We inspire futures through our commitment to students, which inspires them to achieve excellence in their fields of endeavor. The Lionel Hampton Jazz Festival has seen this confirmed in the results. We’ve inspired students and celebrate the acclaim they receive. This includes being the first university ever to earn the nation’s top arts award – the National Medal of the Arts -- in 2008. Last year it was honored with the Magrath University Community Engagement Exemplary Program Award.
This international attraction is made possible by many of you as well as corporate sponsors like Potlatch Corp., Alaska Airlines, Gritman Medical Center, Avista and Pepsi. We also get help from many instrument makers and audio specialist such as Cannonball, Carlson Audio Systems, Ludwig, Manhasset, Sabian and Steinway.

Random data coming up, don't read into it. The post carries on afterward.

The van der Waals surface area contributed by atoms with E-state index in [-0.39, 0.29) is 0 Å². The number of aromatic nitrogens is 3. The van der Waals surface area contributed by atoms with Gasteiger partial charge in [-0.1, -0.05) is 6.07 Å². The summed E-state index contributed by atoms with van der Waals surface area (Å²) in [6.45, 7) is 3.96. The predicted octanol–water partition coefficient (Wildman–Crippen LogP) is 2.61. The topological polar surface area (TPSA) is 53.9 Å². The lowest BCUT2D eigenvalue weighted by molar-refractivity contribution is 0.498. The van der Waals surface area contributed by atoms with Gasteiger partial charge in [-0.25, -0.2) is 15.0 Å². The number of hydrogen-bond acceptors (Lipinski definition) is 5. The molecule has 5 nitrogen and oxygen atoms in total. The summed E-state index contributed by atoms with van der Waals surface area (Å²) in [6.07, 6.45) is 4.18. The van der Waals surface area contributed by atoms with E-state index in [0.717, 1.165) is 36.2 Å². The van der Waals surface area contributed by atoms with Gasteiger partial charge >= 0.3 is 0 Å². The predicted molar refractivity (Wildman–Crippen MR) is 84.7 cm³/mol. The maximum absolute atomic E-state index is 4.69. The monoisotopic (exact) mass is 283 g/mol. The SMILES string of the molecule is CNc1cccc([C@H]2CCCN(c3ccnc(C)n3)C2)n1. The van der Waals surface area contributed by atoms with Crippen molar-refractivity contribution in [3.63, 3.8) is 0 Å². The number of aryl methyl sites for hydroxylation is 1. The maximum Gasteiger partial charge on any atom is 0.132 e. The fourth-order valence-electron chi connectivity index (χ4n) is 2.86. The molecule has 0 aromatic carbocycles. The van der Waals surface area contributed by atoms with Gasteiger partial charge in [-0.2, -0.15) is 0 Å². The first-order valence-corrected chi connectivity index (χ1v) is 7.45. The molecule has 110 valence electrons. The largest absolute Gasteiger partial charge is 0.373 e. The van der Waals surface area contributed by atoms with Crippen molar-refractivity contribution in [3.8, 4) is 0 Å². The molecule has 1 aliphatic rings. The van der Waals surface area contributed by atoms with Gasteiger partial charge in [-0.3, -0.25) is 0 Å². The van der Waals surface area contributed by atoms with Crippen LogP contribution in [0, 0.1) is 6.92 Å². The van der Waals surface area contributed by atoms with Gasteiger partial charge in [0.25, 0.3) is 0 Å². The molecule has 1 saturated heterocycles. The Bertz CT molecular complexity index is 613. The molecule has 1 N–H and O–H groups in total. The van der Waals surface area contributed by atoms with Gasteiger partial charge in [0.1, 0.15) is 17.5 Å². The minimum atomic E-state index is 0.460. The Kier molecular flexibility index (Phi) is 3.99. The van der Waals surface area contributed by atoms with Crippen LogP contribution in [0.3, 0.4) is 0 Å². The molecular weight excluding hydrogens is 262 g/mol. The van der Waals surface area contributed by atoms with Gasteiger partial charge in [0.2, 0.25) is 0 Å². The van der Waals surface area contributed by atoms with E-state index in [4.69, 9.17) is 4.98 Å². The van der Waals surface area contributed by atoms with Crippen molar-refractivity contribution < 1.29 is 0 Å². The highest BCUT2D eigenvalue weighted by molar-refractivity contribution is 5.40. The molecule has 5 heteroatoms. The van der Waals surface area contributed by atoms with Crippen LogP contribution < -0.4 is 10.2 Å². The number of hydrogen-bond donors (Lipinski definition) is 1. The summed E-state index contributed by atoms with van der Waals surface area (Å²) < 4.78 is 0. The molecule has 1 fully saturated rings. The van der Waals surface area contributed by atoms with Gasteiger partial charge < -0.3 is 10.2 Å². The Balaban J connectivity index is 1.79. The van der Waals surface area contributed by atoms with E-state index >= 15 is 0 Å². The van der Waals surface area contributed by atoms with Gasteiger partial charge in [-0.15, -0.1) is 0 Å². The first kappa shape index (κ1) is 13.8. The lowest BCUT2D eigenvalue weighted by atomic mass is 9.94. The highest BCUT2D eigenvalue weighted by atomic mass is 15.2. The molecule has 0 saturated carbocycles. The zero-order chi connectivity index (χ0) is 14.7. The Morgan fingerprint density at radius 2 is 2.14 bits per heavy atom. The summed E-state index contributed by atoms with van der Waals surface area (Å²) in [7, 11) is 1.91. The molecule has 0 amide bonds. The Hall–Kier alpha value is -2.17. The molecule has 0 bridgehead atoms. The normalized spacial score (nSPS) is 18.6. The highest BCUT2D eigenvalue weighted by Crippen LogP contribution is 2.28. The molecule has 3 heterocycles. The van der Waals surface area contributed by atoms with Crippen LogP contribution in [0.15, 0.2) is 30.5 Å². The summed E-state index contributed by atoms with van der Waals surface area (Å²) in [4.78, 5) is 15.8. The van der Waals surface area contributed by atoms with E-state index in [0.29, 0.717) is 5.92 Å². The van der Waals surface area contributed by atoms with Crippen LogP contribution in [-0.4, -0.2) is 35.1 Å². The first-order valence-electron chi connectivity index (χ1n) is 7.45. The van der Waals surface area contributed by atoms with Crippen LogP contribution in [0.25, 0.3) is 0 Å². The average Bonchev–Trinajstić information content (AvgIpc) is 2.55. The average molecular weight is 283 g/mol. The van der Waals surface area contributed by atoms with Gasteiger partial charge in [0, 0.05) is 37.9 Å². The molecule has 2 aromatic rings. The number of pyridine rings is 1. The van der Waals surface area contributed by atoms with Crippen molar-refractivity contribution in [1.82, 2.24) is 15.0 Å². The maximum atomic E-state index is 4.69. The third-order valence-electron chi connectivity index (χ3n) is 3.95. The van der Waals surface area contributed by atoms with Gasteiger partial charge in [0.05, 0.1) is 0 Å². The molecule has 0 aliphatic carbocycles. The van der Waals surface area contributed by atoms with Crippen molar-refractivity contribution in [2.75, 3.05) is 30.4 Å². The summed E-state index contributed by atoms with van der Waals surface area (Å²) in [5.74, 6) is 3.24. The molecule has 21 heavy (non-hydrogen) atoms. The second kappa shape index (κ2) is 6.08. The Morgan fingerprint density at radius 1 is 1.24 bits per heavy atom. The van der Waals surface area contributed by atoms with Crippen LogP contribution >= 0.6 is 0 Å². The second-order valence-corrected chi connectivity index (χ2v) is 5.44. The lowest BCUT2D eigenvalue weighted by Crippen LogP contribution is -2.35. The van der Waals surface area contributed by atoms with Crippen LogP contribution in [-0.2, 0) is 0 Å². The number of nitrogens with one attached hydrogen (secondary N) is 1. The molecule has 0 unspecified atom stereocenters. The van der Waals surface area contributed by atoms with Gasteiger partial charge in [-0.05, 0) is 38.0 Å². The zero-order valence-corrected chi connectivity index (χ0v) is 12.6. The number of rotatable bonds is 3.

To everyone who joins in making this event a success, I want to say thank you for investing in the future!
M. Duane Nellis
Latest Academy of Sciences Honors Recognize U-Idaho Alumnus. The National Academy of Sciences will honor 18 individuals with awards in recognition of their outstanding scientific achievements in a wide range of fields spanning the physical, biological, and social sciences. One of the honorees, Asif Ghazanfar of Princeton University, is an alumnus of the University of Idaho. He is one of to recipient of this year’s Troland Research Award for his work in the neural basis for primate communication. The Troland Award recognizes unusual achievement by investigators under 40. Read more.
McClure Symposium Packed State Capitol: National leaders formed panel to discuss U.S. fiscal issues.